Abortion rate lowest since '74


Published: Friday, January 18, 2008 at 6:01 a.m.
Last Modified: Thursday, January 17, 2008 at 11:31 p.m.

NEW YORK - The number of abortions in the United States dropped to 1.2 million in 2005, the lowest level since 1974 and down 25 percent from the all-time high of 1.6 million in 1990, according to a report issued Thursday.

The Guttmacher Institute, which surveyed abortion providers nationwide, said there likely were several reasons for the decline, including more effective use of contraceptives, lower levels of unintended pregnancy and greater difficulty obtaining abortions in some parts of the country.

The institute's president, Sharon Camp, noted that despite the decline, more than one in five pregnancies ended in abortion in 2005.

"Our policymakers at the state and federal levels need to understand that behind virtually every abortion is an unintended pregnancy, so we must redouble our efforts towards prevention, through better access to contraception,'' Camp said.

The Guttmacher Institute supports abortion rights, yet both sides in the debate on the issue consider its abortion surveys the most comprehensive in the United States because they encompass California, the most populous state.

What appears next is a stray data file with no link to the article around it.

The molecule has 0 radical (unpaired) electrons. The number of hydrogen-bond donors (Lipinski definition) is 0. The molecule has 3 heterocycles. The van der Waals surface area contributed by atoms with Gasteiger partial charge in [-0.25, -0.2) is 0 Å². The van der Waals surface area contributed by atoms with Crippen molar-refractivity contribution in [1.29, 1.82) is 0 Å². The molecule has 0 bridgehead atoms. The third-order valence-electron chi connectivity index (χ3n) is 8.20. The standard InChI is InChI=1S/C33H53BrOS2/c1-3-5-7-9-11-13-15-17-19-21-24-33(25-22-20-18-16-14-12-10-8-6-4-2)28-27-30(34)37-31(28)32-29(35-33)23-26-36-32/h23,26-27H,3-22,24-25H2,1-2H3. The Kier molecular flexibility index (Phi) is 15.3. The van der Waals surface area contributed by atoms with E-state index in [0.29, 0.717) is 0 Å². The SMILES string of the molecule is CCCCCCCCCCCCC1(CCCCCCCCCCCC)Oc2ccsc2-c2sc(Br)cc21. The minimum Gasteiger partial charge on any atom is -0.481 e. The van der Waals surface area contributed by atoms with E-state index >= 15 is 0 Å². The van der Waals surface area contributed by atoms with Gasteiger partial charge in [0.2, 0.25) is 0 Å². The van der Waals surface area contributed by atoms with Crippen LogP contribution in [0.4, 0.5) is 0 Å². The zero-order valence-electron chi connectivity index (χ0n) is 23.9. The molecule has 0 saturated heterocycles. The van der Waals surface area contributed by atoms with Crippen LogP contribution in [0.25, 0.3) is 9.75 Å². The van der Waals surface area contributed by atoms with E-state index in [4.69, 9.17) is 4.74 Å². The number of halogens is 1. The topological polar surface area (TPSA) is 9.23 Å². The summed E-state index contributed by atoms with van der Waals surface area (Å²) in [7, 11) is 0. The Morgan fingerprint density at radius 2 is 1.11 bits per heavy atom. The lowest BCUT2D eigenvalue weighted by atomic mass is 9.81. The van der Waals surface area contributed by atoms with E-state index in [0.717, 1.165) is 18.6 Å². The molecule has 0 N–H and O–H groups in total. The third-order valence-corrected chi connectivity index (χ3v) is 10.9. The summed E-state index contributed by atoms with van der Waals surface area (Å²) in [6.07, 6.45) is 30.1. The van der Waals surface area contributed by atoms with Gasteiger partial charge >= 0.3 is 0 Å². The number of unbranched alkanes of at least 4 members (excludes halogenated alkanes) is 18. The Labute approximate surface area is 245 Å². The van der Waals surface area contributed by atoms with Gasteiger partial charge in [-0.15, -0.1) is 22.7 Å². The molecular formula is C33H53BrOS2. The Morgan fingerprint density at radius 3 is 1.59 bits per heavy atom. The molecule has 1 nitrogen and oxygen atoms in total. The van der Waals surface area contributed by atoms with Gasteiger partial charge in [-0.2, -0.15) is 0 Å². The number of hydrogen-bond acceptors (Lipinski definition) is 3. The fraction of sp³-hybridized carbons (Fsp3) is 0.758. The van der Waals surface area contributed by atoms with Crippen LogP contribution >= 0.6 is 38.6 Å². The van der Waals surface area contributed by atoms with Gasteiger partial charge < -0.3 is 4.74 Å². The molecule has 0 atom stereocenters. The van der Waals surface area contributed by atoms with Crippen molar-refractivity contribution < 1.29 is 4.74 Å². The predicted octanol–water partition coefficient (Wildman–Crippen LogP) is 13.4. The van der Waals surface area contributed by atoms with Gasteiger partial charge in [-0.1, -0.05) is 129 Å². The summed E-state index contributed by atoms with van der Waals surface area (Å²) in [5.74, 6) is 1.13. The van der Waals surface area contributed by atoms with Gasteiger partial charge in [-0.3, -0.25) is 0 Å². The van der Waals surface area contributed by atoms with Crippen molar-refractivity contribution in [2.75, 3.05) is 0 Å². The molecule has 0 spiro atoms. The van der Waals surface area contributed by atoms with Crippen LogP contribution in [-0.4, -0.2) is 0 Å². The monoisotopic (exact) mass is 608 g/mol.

California state agencies do not collect abortion data to contribute to federal surveys.

According to the Guttmacher data, the number of abortions declined by 8 percent between 2000 and 2005, from 1.31 million to 1.21 million.

Similarly, the 2005 abortion rate of 19.4 per 1,000 women aged 15 to 44 was down 9 percent from 2000.

Abortion rates were highest in Washington, D.C., New York, New Jersey, Delaware, Florida, Maryland and California. Rates were lowest in largely rural states: Wyoming, Kentucky, Mississippi, South Dakota, Idaho and Utah.

However, the report noted that the rates reflected the state in which the abortion occurred, thus including nonresident women who crossed state lines to get an abortion.

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